The history of antidepressants began by accident. In the 1950s, chemists were tasked to find a cure for tuberculosis and took to experimenting with excess rocket fuel left over from World War II stockpiles. Two chemicals, iproniazid, and isoniazid appeared promising due to their ability to destroy bacteria. While the treatment ultimately failed to cure patients of TB, researchers noticed the beneficial effects the drugs had on patients’ mental states. These compounds boosted monoamines, neurotransmitters that are known to influence mood, and thus, became essential components in the first antidepressants.
Merriam Webster defines an antidepressant as “a drug that is used to relieve or prevent depression in a person.” The development of antidepressants has allowed millions of people to take back their lives from darkness and find ways to cope with conditions that are impossible to avoid. These drugs are staples in many people’s lives, so it can be difficult to imagine a world without access to this kind of healthcare. Antidepressants have been officially prescribed for only 70 years, and the science behind them is still developing every day. To get a better understanding of the state of mental healthcare today, it’s essential to look back on the history of antidepressants and understand how these medications developed.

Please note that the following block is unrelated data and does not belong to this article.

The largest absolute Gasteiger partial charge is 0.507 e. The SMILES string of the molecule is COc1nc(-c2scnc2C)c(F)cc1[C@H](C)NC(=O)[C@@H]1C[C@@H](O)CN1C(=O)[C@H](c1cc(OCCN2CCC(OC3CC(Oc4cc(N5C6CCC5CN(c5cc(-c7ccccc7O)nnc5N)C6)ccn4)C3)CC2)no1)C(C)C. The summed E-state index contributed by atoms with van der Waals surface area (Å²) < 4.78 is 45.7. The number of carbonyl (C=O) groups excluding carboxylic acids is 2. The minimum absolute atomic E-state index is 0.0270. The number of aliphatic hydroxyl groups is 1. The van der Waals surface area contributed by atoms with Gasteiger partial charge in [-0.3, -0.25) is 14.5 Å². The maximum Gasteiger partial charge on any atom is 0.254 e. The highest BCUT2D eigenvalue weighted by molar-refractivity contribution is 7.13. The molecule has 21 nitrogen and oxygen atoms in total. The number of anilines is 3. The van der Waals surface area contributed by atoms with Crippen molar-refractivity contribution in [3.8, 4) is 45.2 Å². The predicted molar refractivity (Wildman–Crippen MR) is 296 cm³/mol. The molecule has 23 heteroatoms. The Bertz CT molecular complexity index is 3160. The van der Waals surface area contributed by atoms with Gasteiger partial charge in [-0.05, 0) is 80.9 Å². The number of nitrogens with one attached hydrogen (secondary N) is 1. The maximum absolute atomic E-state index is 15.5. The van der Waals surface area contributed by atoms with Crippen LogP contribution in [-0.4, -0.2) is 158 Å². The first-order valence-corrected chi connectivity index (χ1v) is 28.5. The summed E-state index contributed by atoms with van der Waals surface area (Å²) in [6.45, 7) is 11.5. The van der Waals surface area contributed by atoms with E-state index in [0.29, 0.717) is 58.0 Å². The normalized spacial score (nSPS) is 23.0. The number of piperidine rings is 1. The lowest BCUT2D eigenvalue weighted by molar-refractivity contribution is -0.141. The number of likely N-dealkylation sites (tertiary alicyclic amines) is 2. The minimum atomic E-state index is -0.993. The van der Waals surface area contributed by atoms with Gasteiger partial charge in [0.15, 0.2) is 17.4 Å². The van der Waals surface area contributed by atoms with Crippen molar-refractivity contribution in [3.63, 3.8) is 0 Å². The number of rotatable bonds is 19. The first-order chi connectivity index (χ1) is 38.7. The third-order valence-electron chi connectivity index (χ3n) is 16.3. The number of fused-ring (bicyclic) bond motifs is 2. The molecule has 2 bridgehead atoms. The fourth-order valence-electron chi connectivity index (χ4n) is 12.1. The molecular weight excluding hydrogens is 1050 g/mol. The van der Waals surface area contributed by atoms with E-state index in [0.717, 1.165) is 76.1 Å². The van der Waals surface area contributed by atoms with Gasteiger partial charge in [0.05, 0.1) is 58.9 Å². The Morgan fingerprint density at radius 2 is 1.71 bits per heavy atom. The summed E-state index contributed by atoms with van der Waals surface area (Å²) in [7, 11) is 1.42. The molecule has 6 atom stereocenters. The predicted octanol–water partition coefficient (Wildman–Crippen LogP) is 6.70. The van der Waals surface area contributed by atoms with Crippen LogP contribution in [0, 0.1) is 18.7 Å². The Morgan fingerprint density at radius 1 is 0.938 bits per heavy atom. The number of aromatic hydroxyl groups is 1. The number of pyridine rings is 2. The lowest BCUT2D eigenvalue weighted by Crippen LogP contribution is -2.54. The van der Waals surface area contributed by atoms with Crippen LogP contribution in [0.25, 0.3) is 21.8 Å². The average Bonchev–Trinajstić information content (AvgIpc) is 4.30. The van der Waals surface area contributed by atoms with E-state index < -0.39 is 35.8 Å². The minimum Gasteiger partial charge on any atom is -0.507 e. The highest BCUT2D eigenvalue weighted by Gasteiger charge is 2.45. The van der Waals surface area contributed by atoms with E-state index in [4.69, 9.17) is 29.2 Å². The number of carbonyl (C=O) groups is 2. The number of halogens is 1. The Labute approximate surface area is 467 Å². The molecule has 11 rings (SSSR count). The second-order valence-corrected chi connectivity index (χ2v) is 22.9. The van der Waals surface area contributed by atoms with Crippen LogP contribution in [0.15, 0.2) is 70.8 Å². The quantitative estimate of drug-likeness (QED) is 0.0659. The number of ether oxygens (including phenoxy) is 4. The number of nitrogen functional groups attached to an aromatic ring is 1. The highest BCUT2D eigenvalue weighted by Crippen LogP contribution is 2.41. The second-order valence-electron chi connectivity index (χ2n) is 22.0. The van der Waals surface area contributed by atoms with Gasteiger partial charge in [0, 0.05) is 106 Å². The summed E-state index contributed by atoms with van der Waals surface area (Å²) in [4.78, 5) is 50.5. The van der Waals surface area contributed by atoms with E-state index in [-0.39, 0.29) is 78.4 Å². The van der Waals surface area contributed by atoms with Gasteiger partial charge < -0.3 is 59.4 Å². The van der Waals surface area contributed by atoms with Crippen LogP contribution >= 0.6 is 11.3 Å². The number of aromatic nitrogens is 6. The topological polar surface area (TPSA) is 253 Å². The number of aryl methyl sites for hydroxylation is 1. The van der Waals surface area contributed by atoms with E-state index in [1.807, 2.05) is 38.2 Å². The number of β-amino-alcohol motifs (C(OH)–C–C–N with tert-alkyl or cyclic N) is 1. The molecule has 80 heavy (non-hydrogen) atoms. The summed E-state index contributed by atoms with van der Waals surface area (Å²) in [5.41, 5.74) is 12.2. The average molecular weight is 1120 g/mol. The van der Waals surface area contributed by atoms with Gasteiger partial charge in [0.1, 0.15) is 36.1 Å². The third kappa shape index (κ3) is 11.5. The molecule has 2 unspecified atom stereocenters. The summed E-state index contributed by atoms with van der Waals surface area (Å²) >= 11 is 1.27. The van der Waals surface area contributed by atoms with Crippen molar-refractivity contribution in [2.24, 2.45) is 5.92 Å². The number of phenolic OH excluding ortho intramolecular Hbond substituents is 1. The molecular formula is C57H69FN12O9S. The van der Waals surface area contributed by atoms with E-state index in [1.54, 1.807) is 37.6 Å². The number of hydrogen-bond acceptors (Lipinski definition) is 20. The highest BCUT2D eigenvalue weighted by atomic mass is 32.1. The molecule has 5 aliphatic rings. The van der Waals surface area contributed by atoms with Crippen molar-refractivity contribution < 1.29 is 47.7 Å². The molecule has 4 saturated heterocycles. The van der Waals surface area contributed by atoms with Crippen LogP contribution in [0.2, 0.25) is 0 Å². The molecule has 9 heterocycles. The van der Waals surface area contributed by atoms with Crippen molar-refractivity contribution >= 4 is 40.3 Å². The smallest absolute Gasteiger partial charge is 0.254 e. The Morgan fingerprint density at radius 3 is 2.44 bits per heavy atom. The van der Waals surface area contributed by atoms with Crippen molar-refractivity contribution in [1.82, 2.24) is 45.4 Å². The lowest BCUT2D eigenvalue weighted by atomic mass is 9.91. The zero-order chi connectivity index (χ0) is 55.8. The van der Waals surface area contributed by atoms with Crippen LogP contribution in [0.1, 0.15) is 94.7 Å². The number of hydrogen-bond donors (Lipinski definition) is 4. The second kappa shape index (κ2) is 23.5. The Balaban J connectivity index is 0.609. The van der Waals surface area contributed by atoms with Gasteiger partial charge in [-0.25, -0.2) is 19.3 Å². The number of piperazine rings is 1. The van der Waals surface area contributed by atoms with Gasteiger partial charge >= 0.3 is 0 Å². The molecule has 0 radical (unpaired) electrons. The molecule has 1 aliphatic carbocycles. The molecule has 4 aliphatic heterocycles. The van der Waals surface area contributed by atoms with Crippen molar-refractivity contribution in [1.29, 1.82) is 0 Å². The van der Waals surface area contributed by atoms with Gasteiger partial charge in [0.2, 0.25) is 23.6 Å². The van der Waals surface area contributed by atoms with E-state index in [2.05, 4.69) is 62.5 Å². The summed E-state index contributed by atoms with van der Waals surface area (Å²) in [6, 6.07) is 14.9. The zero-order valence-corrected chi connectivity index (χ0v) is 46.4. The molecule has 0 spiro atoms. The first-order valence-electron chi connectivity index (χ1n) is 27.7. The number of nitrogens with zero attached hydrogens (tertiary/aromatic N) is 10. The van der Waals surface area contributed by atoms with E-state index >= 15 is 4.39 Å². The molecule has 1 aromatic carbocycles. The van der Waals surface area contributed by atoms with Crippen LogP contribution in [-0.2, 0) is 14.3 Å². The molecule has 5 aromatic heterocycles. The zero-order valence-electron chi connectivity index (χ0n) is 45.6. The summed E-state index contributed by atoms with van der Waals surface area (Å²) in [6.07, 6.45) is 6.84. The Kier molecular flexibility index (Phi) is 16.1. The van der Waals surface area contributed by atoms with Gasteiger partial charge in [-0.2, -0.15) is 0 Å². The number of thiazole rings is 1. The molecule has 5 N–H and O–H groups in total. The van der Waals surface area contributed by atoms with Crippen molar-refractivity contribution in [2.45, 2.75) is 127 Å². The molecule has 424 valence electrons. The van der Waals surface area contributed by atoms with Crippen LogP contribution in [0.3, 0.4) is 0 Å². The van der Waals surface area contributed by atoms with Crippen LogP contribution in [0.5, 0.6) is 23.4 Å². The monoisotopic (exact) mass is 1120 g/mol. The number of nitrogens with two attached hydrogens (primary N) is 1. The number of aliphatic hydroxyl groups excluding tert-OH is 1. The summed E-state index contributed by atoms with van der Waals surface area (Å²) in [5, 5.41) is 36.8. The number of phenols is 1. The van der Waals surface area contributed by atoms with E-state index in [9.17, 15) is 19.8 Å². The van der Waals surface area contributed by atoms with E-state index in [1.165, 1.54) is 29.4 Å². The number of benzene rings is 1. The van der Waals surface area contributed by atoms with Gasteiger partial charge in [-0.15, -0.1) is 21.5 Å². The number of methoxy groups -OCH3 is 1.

The History of Antidepressants
The first generation of antidepressants were tricyclic antidepressants (TCAs) and monoamine oxidase inhibitors (MAOIs), which were introduced in the 1950s. While these medications were a major development in the field of Psychiatry by finally providing a pharmacological treatment modality for depression, they were also problematic due to their pharmacological properties and side effects (Hillhouse & Porter, 2015). For example, the TCAs have a narrow therapeutic index and therefore can easily cause fatal toxicity. TCA’s also block the effects of the neurotransmitter acetylcholine, which leads to dry mouth and eyes, constipation, and urinary hesitancy or retention.
MAOIs can also precipitate a hypertensive crisis in combination with dietary tyramine (which is also referred to as the “cheese effect”) and consumption of cured meats and fermented products with concurrent MAOI usage (Yamada & Yasuhara, 2004). While these first-generation antidepressants are no longer doctors’ first treatment choice, they are still prescribed today and approved for use worldwide by the World Health Organization.